In a race that wasn't settled until 2:30 AM EST, Mitt Romney emerged the victor of the Hawkeye Cauci (h/t Rush Limbaugh) by a mere 8 votes. 8. votes. To those who say their vote doesn't count, there is not a a more striking example of how wrong they are. Rick Santorum proved, ultimately, to be the real winner of the night, coming from nowhere to nearly win a race no one thought he stood a chance in.
The short term effect of this is to put the brakes on the Romney coronation, and give a window, albeit tiny, for conservatives to coalesce around an anti-Romney candidate. Based on news reports out this morning, that will be a tough challenge, with Gingrich and now Perry staying in the race, candidates who will likely continue to split the anti-Romney vote.
As Howard Fineman said last night on MSNBC, a wounded Newt Gingrich is more dangerous than a winning Newt Gingrich. His speech last night made crystal clear how furious he is at the negative carpet bombing campaign he was the recipient of via Mitt Romney's Super PAC, Restore Our Future. Gingrich could make life tough for Romney in the next few weeks at both the debates and in ads as he attempts to exact revenge.
Perry, who seemed like he was dropping out last night, Tweeted this morning that the next stop was South Carolina, leading many conservative observers to gripe that a 2008 scenario with a split conservative vote giving McCain the nomination was coming to fruition, again.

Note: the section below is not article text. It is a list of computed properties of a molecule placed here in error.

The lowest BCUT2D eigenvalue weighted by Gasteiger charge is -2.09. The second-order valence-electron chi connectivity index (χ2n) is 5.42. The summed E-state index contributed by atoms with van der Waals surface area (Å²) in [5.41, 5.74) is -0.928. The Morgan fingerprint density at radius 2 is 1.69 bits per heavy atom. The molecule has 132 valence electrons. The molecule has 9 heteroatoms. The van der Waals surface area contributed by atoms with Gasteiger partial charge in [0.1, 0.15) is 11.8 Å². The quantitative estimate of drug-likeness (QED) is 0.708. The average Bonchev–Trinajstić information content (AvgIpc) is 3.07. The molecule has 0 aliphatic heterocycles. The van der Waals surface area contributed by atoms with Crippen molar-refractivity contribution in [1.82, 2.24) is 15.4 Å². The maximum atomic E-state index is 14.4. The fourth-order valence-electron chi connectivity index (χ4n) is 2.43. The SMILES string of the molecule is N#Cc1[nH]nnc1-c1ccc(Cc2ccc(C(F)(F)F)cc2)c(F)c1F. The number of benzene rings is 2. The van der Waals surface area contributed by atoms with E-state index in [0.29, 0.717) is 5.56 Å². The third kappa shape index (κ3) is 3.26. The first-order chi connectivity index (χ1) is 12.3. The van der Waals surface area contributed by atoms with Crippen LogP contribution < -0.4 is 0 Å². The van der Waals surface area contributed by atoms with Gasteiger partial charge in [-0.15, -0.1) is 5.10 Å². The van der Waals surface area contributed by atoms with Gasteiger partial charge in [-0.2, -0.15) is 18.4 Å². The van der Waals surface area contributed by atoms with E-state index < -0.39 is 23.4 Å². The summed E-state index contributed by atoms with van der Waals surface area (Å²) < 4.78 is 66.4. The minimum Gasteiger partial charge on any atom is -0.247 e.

All of this muddies the short term, but long term nothing has changed unless Santorum or another non-Romney candidate can prove they have the fundraising and national organizational chops to compete. Romney spokesman Eric Fehnerstrom snarked that Santorum ran a great Gubernatorial campaign in Iowa, which has the ring of truth to it as Santorum held nearly 400 events in the Hawkeye State. He has virtually no staff in other states and had spent the last year practically camped out in Iowa.
In 2008, Mike Huckabee crushed Romney in Iowa by 9 points, but was never able to translate that momentum nationally, with a split conservative base and a lack of a national apparatus capable of translating the Iowa boost into a national campaign.
Based on last night, it sure seems like we're headed for a 2008 repeat…we just hope it doesn't repeat all the way until November.